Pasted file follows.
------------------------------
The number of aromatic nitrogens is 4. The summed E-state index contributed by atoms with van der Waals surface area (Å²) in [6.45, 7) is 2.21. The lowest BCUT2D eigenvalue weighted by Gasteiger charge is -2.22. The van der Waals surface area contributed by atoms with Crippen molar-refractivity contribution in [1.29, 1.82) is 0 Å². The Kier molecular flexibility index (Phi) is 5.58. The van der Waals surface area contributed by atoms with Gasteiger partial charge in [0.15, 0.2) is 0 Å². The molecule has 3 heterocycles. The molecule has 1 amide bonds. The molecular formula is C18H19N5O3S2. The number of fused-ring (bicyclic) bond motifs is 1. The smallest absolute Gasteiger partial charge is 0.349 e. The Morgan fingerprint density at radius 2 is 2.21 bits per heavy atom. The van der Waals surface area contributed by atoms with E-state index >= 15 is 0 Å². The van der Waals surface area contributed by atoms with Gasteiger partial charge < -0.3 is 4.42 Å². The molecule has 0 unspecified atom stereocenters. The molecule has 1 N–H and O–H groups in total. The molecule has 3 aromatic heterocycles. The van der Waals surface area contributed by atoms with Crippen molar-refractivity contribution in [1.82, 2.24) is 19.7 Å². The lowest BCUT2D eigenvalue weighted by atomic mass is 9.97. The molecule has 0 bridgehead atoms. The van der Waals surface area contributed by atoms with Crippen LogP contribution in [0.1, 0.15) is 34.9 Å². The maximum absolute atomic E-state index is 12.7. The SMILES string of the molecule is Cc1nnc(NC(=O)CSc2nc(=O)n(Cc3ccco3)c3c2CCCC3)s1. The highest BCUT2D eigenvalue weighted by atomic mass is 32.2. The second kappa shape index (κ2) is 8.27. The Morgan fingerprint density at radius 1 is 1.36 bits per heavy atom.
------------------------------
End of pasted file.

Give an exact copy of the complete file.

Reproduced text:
The number of aromatic nitrogens is 4. The summed E-state index contributed by atoms with van der Waals surface area (Å²) in [6.45, 7) is 2.21. The lowest BCUT2D eigenvalue weighted by Gasteiger charge is -2.22. The van der Waals surface area contributed by atoms with Crippen molar-refractivity contribution in [1.29, 1.82) is 0 Å². The Kier molecular flexibility index (Phi) is 5.58. The van der Waals surface area contributed by atoms with Gasteiger partial charge in [0.15, 0.2) is 0 Å². The molecule has 3 heterocycles. The molecule has 1 amide bonds. The molecular formula is C18H19N5O3S2. The number of fused-ring (bicyclic) bond motifs is 1. The smallest absolute Gasteiger partial charge is 0.349 e. The Morgan fingerprint density at radius 2 is 2.21 bits per heavy atom. The van der Waals surface area contributed by atoms with E-state index >= 15 is 0 Å². The van der Waals surface area contributed by atoms with Gasteiger partial charge < -0.3 is 4.42 Å². The molecule has 0 unspecified atom stereocenters. The molecule has 1 N–H and O–H groups in total. The molecule has 3 aromatic heterocycles. The van der Waals surface area contributed by atoms with Crippen molar-refractivity contribution in [1.82, 2.24) is 19.7 Å². The lowest BCUT2D eigenvalue weighted by atomic mass is 9.97. The molecule has 0 bridgehead atoms. The van der Waals surface area contributed by atoms with Crippen LogP contribution in [0.1, 0.15) is 34.9 Å². The maximum absolute atomic E-state index is 12.7. The SMILES string of the molecule is Cc1nnc(NC(=O)CSc2nc(=O)n(Cc3ccco3)c3c2CCCC3)s1. The highest BCUT2D eigenvalue weighted by atomic mass is 32.2. The second kappa shape index (κ2) is 8.27. The Morgan fingerprint density at radius 1 is 1.36 bits per heavy atom.